Let's make Let's Encrypt easy and simple

@DarkSteve, why do you sound angry with me? if let’s encrypt wants people to use their product to help move encryption forward at a greater pace, then their software and documentation needs to be easy to use…it is not. I think that’s why this thread was created. there have been similar issues raised in the past about the friendly nature of trying to use let’s encrypt…

wanting people to search for threads on a forum to help get software installed isn’t what I’d consider making the software easy to use.

edited to add: I definitely appreciate the time and effort going into the project, for sure.

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It is. Most of the time. But as usual, there are a lot of different possibilities in server configuration. Most of the time, you’re set within a few minutes. But the documentation can’t cover every single different server configuration. So yes, for some people it’s gonna be a little more different. But can you blame LE/EFF for that? Should they cover e-ver-y sin-gle server config? Or is a coverage of 99% enough? You can also argue people are responsible for their own non-standard server configuration…

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Osiris, I agree that neither LE nor EFF should address every possible configuration of every possible webserver. But there should be detailed documentation explaining the principles of making LE/EFF work in any situation. Instead of promising “no pain”, LE/EFF should promise something more reasonable and achievable.

This is not like a programming language, which can be expected to work immediately upon download. The documentation should be much more detailed, not just grandiose promises. This is all my opinion.

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I definitely agree with you that every single configuration cannot possibly be supported or written out in a guide because that list would never end.

all that said though, I just went through the ‘getting started’ page a minute ago and it’s vastly improved since I last looked at it. kudos to the team for that.

I think the doc could be improved by explaining in more detail what’s going on with the commands being used - switches, the different types of ways to obtain certs, which iteration of the command you should use if your site is behind a proxy like cloudflare or incapsula, how to set up a crontab to automatically run the renewal script, etc…that all helps to keep people on THIS site rather than looking at other sites for guides.

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Just check it out by yourself. BTW: Could you name me this “harbor countries”?
If looking through the whole CT log is too much for you, look at the stats. Have a look at the most commonly-used TLDs and ask yourself: Are .com, .net and .de such harbour countries for criminals?

That’s not spamming, that’s web scraping or vulnerability scanning done by bots.

Still don’t know what criminals/spammers/whatever have to do with making a simple web UI, but well… Rather get on-topic now. :smiley:

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Well, after a few weeks - life interfered - and two more days of Google, trial and error, and frustration, I seem to have a secure web site. Or at least a secure Apache placeholder page.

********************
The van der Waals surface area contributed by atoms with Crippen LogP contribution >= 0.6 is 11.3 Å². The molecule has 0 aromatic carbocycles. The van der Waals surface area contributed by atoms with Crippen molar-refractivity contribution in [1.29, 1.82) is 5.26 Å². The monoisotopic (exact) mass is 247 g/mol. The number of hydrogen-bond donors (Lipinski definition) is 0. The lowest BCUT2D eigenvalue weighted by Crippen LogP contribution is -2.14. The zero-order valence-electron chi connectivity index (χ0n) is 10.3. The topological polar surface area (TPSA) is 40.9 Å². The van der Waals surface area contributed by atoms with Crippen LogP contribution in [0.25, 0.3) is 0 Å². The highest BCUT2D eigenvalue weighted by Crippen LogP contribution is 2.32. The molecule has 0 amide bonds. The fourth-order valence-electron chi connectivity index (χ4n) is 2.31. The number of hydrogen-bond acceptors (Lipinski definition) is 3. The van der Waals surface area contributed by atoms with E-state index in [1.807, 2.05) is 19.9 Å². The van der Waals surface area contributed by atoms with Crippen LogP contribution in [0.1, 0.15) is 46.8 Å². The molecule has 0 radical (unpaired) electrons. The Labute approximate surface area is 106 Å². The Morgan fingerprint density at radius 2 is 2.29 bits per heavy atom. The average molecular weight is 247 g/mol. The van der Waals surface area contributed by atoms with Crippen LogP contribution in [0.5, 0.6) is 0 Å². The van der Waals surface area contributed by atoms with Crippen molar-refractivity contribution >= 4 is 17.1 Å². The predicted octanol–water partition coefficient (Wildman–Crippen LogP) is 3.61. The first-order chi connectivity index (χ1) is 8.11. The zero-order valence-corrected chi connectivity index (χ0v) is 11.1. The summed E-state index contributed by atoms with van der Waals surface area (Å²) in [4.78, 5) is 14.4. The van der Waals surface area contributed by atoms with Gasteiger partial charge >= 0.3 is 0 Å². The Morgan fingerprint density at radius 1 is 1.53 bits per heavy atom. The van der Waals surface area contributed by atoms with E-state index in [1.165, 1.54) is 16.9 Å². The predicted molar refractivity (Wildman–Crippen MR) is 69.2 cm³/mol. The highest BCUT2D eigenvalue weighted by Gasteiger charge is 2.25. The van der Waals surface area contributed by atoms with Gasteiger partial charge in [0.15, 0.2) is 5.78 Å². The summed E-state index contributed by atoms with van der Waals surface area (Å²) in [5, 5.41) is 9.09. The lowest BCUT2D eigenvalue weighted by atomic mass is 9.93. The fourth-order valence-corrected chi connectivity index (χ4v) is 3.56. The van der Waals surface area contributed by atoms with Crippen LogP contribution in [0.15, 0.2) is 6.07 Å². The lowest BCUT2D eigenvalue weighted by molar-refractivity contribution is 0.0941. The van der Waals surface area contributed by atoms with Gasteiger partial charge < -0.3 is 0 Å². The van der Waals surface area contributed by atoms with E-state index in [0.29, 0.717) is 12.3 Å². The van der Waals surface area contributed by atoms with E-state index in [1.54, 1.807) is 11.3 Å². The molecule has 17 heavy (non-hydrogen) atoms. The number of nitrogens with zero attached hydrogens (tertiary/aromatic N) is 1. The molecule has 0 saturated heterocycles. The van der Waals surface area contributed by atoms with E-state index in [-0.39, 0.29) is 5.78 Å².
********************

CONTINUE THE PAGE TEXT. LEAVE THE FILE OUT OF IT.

Or at least an Apache placeholder page that this says is secure, but which Firefox thinks is not due to “mixed content.”

Thank to the authors of the twenty-seven different web pages and how-tos that I have bookmarked for future reference.

I’ll wrap this up with a some specific observations. I’ve worked in a few highly technical situations, including training and supporting end users, and even drafting documentation, so feel I can speak out on this.

  1. This is important stuff, not some half-baked Wordpress plugin that rotates cat pictures. If the certificate is not configured right the consequences can be large and dangerous.

  2. To the vast majority of end users there is no distinction between “LetsEncrypt” and “Certbot.” The LE pages imply that the latter is a function of the former, and any ordinary person will assume that they are one project.

End users don’t need or want to be lectured on the distinction. They just want to make the thing work.

  1. It’s pretty obvious that LE/CB expect a moderately high level of knowledge, and some specific levels of user access. These things (as has been pointed out) need to be front and centre on the “Get Started” page. (You need This software installed; this level of access to your server; and the skills to do these tasks.)

If the folks behind LE/CB don’t want to support less skilled users they should post a big, nasty warning to scare them off.

  1. Regardless of who LE/CB wants as end users of their products, there has got be a single source for reliable, authoritative information. In a crunch it should be possible to get most common questions answered on either the LE or CB web sites.

Trolling though dozens of Google results is almost always a recipe for disaster.

What I will suggest, based on a lot of years of different projects that are structurally similar, is this:

Whoever is making decisions at the topmost regions of LetsEncrypt and/or CertBot need to sit down and decide who their intended user base is.

It doesn’t honestly matter whether they want to serve the high priests of server land, or the guy with a five page GoDaddy web site on shared hosting, but it does matter that, having made that decision, they ensure that resources are available to draft the best possible support materials, suitable for the skills and knowledge level of the intended audience.